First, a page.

Another Successful Point Festival at Carne

Carne Beach was buzzing with intellectual activity and environmental-friendly merry-making for this year’s Point Festival (Aug 23-25). This unique event attracted European politicians, energy experts, climatologists, environmentalists, film makers, musicians, comedians (and belly-dancers!) for a weekend of lively debate and friendly banter.
The Point Festival is the brain-child of the Green Foundation Ireland (GFI), an independent organisation which wants to see us move towards a more ecological and sustainable future.
It is no accident that they have chosen this area as the location for this annual festival: Carnsore will forever be known as the site proposed for Ireland’s first nuclear power plant back in the late 70s. There were huge anti-nuclear protest gatherings here in 1978 and ’79. The nuclear plant never materialised. Instead Carnsore now hosts a wind farm.
This year’s festival opened on Friday evening with a discussion on the current status of the nuclear industry. Chaired by former MEP Nuala Ahern, the main speaker of the evening was Fr Seán McDonagh, author of “Fukushima – The Death Knell for Nuclear Energy?”. While this may have started the weekend on a rather serious note funny man Albie Philbin Bowman was not long in introducing a touch of levity to proceedings: his off-the-wall and hilariously funny exhortation to all to join the campaign to fight “Terrorist Weather” had them rolling in the aisles! Local rock, blues ‘n’ funk band “the submersibles” kept the party going into the wee small hours.
The main session on Saturday dealt with the main topic of the weekend “Jobs, Democracy and Europe: The Failure of Politics?”. Under the chairmanship of Catalonian green politician Mar Garcia the discussion focused on why current political systems across Europe are not providing us with meaningful, or sufficient, employment. MEP Jean Lambert (UK) and Green Party leader Eamon Ryan both spoke on the subject as did Wexford business man, and former Chairman of Wexford Festival Opera, Peter Scallan. Indeed it was the latter who meentioned the need for a major re-branding by green organisations if they are to continue to have significance in a more ecologically aware world. This session also looked at the dangers of nationalism re-asserting itself across Europe as dissatisfaction with EU institutions rises.
Another highlight of the weekend was a discussion on “New Europe / Old Europe” and the challenges that a larger EU faces in a World where the balance of power shows signs of shifting.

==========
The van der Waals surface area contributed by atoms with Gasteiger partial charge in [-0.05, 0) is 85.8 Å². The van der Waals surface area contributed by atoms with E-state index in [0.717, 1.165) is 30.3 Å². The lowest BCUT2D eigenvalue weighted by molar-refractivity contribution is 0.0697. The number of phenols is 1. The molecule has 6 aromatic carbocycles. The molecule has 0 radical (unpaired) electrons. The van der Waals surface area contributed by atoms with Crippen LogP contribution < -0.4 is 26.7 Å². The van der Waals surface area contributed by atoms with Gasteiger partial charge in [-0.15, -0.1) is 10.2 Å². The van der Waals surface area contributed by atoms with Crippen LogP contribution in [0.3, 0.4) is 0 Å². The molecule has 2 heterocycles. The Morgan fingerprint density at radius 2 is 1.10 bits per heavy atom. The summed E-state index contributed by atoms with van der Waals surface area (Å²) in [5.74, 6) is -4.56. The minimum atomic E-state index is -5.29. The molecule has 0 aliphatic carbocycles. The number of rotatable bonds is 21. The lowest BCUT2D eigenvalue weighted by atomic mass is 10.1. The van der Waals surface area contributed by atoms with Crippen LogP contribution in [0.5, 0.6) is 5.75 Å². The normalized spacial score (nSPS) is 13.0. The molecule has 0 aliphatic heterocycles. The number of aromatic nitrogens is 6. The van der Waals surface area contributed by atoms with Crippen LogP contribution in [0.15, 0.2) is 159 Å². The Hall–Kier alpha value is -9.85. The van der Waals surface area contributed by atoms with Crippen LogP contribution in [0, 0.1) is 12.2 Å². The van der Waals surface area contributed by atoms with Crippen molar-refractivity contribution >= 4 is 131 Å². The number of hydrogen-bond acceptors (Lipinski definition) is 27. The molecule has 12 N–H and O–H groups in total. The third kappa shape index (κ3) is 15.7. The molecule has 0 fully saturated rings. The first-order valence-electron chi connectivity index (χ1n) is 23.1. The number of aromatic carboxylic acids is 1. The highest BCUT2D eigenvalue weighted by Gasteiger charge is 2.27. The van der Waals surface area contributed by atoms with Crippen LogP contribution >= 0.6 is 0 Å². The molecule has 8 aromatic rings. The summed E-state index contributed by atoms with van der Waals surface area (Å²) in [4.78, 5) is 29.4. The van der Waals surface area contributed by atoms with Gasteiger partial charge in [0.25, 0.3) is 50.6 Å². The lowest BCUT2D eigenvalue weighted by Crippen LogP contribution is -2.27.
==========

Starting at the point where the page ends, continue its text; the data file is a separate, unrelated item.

There were workshops throughout the weekend on worker cooperatives, jobs in the renewable energy sector, and using music for campaigning. The latter was particularly popular featuring, as it did, the great American folk singer Jim Page flown in directly from Seattle for the weekend. Page, along with Sean Ó Donaile and madcap singer and chess lover Una O Boyle, entertained listeners with an engaging mix of story and song.
A highlight of the Saturday programme was a nature walk around Lady’s Island led by naturalist Jim Hurley. His infectious love for this beautiful area so rich in natural resources did more than any tourism promotion could ever do to promote this beautiful corner of the county.
Saturday evening was kick back and relax time as hot food, cold beverages and great entertainment were served up for all ages. The crew from Red Moon Theatre had a busy programme in place for younger folk. The much loved Cáca Milis Cabaret travelled from its usual residency at Wexford Arts Centre and, under the baton of the glamorous Helena Mulkerns, it laid on the usual eclectic programme much to the delight of the large audience. There was music, belly-dancing, short films and stories. The music side of the programme really impressed: young Americana-flavoured folksters, The Ocelots, continue to grow in stature; ever versatile street bawler Geoff Morrison was a scream; the always impressive Leni Morrison gave one of her final shows before heading to The States to record her new album; there was a cameo appearance by the always entertaining Una O’Boyle (formerly of the band Hyper(borea)) who led the house in a rousing singing of “Down to the River to Pray”; special guest Eleanor McEvoy pushed all the right buttons with her rendition of “Eve of Destruction”, duetting with MC Helena Mulkerns on Joni Mitchell’s “Big Yellow Taxi”, before finishing with a real crowd-pleaser in her own “A Woman’s Heart”. Jim Page delivered a stunning set made up largely by songs from his most recent album Ghost Bikes. He also shared the stage for a few numbers with hot local act Corner Boy much to the delight of the audience.
The festival wrapped up Sunday morning following a dip in the sea, a recuperative breakfast and a chat about Europe and its woes.

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